Adam Porter

Adam Porter is an Asian-Australian curator of contemporary visual art currently based in Western Sydney, Australia. Porter received a Bachelor of Arts (Double Major in Art History and Cinema Studies, and Social and Cultural Analysis) from the University of Western Sydney (2009). He also holds a Masters Degree in Art Curatorship from the University of Sydney (2010).


Porter has worked extensively as a curator, project manager and program coordinator at a number of institutions. Currently, he is the Senior Curator Contemporary Visual Art at Campbelltown Arts Centre (2019). Previous he was the Curator of Contemporary Visual Art at Campbelltown Arts Centre (2017-19), Head of Curatorial at Casula Powerhouse Arts Centre (2017) and Curator at Casula Powerhouse Arts Centre (2010-17). Porter was also co-curator of Laneway Art and City Spaces at the City of Sydney (2012-13), which led to the permanent public artwork commission and acquisition of Youngsters by Caroline Rothwell (2013). 


Porter is an advocate for contemporary art and artists, delivering large-scale contemporary art exhibitions featuring multidisciplinary practice, innovative curatorial models and community and cultural engagement practice. With ambitious artistic vision and a passionate understanding of community and cultural diversity, Porter’s practice has largely focused on contemporary art across Australia and the Asia-Pacific region. With demonstrated interest in South Asia, Southeast Asia and West Asia, Porter’s practice is reflective of a shared diasporic experience and his own diverse cultural background. Specifically, his curatorial examinations have centered on the semiotics and aesthetic of ruins, destruction and degradation as conveyance for cultural memory and renewal.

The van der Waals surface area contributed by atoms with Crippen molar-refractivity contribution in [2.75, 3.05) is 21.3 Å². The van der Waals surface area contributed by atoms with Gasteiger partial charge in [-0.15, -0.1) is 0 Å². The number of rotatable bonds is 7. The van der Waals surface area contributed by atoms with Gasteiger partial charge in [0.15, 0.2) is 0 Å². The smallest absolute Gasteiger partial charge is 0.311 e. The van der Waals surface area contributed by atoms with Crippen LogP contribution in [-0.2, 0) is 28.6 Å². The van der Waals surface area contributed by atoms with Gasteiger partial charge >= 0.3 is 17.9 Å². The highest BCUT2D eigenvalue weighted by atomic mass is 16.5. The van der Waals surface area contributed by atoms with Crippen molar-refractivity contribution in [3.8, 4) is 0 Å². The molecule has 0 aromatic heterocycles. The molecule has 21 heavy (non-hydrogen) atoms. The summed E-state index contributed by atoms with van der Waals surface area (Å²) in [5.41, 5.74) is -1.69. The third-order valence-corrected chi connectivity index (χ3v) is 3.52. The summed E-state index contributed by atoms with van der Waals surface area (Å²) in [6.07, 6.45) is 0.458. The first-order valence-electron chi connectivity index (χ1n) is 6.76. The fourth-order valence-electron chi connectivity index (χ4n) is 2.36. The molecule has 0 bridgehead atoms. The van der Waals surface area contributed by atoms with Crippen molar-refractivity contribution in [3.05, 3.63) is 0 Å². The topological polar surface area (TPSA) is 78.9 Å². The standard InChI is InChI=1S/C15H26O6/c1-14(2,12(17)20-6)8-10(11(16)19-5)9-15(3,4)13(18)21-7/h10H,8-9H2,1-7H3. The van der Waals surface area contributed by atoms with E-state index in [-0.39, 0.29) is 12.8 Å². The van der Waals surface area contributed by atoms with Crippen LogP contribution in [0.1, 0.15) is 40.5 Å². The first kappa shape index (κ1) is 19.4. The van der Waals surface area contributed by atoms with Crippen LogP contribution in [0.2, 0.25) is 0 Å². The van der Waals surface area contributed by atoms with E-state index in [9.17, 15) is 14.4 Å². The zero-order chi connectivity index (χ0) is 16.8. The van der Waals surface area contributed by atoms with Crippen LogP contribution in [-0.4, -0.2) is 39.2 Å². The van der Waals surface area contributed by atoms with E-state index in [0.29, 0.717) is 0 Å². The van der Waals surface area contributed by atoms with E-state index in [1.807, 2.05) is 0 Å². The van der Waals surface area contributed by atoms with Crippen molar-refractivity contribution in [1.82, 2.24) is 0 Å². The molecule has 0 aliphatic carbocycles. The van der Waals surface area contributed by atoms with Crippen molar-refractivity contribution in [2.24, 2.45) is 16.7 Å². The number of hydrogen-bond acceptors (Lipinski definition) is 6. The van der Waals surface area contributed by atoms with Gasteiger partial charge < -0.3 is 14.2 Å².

Notable projects include Vernon Ah Kee: The Island (2020); OK Democracy, We Need to Talk (2019); Suzanne Archer: Song of the Cicada (2019); Amala Groom: Does She Know the Revolution is Coming? (2017); Studios Switch (2016); Oceanic Arts Pacifica (2014); Subject to Ruin (2014); Nahrain: Two Rivers (2014); and Landlock (2013).